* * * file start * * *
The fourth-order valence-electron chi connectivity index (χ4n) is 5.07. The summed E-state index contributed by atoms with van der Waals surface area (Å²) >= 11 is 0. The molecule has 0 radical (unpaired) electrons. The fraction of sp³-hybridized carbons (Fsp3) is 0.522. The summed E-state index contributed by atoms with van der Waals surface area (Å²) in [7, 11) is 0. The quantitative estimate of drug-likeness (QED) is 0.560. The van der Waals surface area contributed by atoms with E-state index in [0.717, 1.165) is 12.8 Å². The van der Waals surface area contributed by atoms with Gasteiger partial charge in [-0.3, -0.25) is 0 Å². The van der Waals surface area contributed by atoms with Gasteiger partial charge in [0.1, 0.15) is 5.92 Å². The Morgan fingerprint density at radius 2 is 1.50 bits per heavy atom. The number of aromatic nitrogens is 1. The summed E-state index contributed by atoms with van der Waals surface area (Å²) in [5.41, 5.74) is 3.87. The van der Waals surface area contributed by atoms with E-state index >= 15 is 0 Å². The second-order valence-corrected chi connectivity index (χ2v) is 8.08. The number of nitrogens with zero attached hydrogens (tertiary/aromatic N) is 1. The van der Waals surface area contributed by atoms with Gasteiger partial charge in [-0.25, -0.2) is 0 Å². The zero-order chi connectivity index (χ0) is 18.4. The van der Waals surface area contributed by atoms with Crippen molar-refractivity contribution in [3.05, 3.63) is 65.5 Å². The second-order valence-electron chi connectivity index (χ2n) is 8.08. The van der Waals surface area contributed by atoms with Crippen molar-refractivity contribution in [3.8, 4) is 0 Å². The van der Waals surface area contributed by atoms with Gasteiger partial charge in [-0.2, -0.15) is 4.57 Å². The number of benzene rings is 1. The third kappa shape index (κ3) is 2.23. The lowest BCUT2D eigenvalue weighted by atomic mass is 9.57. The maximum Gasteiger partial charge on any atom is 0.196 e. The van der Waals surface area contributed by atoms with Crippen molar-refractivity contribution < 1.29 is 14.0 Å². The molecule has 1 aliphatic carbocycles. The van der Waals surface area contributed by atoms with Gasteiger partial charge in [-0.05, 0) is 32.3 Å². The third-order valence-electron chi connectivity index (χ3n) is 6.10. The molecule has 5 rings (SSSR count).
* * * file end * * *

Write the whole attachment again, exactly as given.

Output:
The fourth-order valence-electron chi connectivity index (χ4n) is 5.07. The summed E-state index contributed by atoms with van der Waals surface area (Å²) >= 11 is 0. The molecule has 0 radical (unpaired) electrons. The fraction of sp³-hybridized carbons (Fsp3) is 0.522. The summed E-state index contributed by atoms with van der Waals surface area (Å²) in [7, 11) is 0. The quantitative estimate of drug-likeness (QED) is 0.560. The van der Waals surface area contributed by atoms with E-state index in [0.717, 1.165) is 12.8 Å². The van der Waals surface area contributed by atoms with Gasteiger partial charge in [-0.3, -0.25) is 0 Å². The van der Waals surface area contributed by atoms with Gasteiger partial charge in [0.1, 0.15) is 5.92 Å². The Morgan fingerprint density at radius 2 is 1.50 bits per heavy atom. The number of aromatic nitrogens is 1. The summed E-state index contributed by atoms with van der Waals surface area (Å²) in [5.41, 5.74) is 3.87. The van der Waals surface area contributed by atoms with E-state index >= 15 is 0 Å². The second-order valence-corrected chi connectivity index (χ2v) is 8.08. The number of nitrogens with zero attached hydrogens (tertiary/aromatic N) is 1. The van der Waals surface area contributed by atoms with Gasteiger partial charge in [-0.25, -0.2) is 0 Å². The zero-order chi connectivity index (χ0) is 18.4. The van der Waals surface area contributed by atoms with Crippen molar-refractivity contribution in [3.05, 3.63) is 65.5 Å². The second-order valence-electron chi connectivity index (χ2n) is 8.08. The van der Waals surface area contributed by atoms with Crippen molar-refractivity contribution in [3.8, 4) is 0 Å². The van der Waals surface area contributed by atoms with Gasteiger partial charge in [-0.2, -0.15) is 4.57 Å². The number of benzene rings is 1. The third kappa shape index (κ3) is 2.23. The lowest BCUT2D eigenvalue weighted by atomic mass is 9.57. The maximum Gasteiger partial charge on any atom is 0.196 e. The van der Waals surface area contributed by atoms with Crippen molar-refractivity contribution < 1.29 is 14.0 Å². The molecule has 1 aliphatic carbocycles. The van der Waals surface area contributed by atoms with Gasteiger partial charge in [-0.05, 0) is 32.3 Å². The third-order valence-electron chi connectivity index (χ3n) is 6.10. The molecule has 5 rings (SSSR count).